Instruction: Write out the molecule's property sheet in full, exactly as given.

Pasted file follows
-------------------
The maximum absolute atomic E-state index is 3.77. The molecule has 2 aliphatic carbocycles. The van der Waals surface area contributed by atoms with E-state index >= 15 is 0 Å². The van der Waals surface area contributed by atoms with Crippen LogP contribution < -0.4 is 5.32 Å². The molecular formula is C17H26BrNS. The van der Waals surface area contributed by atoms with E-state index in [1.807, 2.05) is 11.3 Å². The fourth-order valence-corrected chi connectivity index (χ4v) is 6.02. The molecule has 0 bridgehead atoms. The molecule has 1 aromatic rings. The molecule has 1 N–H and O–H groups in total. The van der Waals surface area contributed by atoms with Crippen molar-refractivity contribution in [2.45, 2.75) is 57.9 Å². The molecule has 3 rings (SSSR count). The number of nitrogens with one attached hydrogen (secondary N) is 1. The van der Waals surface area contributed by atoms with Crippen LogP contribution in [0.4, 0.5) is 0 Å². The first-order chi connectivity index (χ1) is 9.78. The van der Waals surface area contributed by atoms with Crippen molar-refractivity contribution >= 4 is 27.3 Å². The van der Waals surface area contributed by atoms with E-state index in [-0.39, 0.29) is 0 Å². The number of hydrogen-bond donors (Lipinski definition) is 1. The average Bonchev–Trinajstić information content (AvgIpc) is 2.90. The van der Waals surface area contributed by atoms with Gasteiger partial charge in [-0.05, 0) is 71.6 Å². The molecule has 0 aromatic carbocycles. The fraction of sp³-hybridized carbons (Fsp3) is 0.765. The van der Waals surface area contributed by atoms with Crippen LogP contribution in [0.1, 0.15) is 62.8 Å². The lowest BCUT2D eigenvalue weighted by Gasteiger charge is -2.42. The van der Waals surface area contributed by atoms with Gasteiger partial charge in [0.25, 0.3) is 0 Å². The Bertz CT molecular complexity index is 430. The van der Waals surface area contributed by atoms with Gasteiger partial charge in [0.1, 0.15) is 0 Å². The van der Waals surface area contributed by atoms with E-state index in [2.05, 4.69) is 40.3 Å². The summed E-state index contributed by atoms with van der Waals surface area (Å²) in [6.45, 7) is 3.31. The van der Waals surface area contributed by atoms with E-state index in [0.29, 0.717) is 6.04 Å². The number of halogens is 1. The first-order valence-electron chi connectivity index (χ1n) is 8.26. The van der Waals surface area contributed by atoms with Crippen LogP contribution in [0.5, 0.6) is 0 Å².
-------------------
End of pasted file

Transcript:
The maximum absolute atomic E-state index is 3.77. The molecule has 2 aliphatic carbocycles. The van der Waals surface area contributed by atoms with E-state index >= 15 is 0 Å². The van der Waals surface area contributed by atoms with Crippen LogP contribution < -0.4 is 5.32 Å². The molecular formula is C17H26BrNS. The van der Waals surface area contributed by atoms with E-state index in [1.807, 2.05) is 11.3 Å². The fourth-order valence-corrected chi connectivity index (χ4v) is 6.02. The molecule has 0 bridgehead atoms. The molecule has 1 aromatic rings. The molecule has 1 N–H and O–H groups in total. The van der Waals surface area contributed by atoms with Crippen molar-refractivity contribution in [2.45, 2.75) is 57.9 Å². The molecule has 3 rings (SSSR count). The number of nitrogens with one attached hydrogen (secondary N) is 1. The van der Waals surface area contributed by atoms with Crippen LogP contribution in [0.4, 0.5) is 0 Å². The first-order chi connectivity index (χ1) is 9.78. The van der Waals surface area contributed by atoms with Crippen molar-refractivity contribution >= 4 is 27.3 Å². The van der Waals surface area contributed by atoms with E-state index in [-0.39, 0.29) is 0 Å². The number of hydrogen-bond donors (Lipinski definition) is 1. The average Bonchev–Trinajstić information content (AvgIpc) is 2.90. The van der Waals surface area contributed by atoms with Gasteiger partial charge in [-0.05, 0) is 71.6 Å². The molecule has 0 aromatic carbocycles. The fraction of sp³-hybridized carbons (Fsp3) is 0.765. The van der Waals surface area contributed by atoms with Crippen LogP contribution in [0.1, 0.15) is 62.8 Å². The lowest BCUT2D eigenvalue weighted by Gasteiger charge is -2.42. The van der Waals surface area contributed by atoms with Gasteiger partial charge in [0.25, 0.3) is 0 Å². The Bertz CT molecular complexity index is 430. The van der Waals surface area contributed by atoms with Gasteiger partial charge in [0.1, 0.15) is 0 Å². The van der Waals surface area contributed by atoms with E-state index in [2.05, 4.69) is 40.3 Å². The summed E-state index contributed by atoms with van der Waals surface area (Å²) in [6.45, 7) is 3.31. The van der Waals surface area contributed by atoms with E-state index in [0.29, 0.717) is 6.04 Å². The number of halogens is 1. The first-order valence-electron chi connectivity index (χ1n) is 8.26. The van der Waals surface area contributed by atoms with Crippen LogP contribution in [0.5, 0.6) is 0 Å².